What is Defamation?
Module 5: Defamation
Defamation is a false statement of fact that is harmful to someone’s reputation.(1) The law of defamation dates back to the Roman Empire, but while the penalties and costs attached to defamation today are often not as serious as they once were, they can still have a notorious “chilling effect,” with prison sentences or massive compensation awards posing a particularly serious risk to freedom of expression, journalistic freedom, and dissent in many countries.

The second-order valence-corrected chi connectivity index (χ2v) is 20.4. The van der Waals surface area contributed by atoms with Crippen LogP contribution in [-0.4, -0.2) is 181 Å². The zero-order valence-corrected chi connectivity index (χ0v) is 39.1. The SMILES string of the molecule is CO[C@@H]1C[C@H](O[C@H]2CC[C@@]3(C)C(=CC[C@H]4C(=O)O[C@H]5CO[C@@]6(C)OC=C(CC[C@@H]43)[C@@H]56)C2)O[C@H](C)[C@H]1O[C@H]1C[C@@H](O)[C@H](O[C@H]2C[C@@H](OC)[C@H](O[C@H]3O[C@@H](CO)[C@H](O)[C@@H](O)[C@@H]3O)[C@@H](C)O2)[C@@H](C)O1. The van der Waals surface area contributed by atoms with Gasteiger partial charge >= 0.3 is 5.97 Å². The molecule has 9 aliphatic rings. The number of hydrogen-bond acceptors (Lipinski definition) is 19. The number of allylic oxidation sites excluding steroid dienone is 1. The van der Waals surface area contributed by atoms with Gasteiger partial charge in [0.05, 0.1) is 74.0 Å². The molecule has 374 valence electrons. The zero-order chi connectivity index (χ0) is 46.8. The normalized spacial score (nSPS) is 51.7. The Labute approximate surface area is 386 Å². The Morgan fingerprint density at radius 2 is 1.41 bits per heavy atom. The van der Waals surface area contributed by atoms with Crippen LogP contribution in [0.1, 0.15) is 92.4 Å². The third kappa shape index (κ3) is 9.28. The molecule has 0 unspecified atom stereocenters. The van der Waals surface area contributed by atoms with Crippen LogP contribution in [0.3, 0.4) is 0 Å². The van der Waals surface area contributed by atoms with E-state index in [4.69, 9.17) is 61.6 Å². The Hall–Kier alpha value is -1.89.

The foundation for defamation in international law is article 17 of the International Covenant on Civil and Political Rights (ICCPR), which provides for protection against unlawful attacks on a person’s honour and reputation. Article 19(3) of the ICCPR also makes reference to the rights and reputation of others as a legitimate ground for restricting freedom of expression.(2) Reputation is therefore the underlying basis in any claim of defamation.(3)
There are many examples where defamation suits serve an important purpose in providing a remedy for victims of slanderous and harmful attacks on their reputations. However, defamation is also frequently misused, particularly by states and officials but also by non-state actors to stifle free speech, including through SLAPP suits.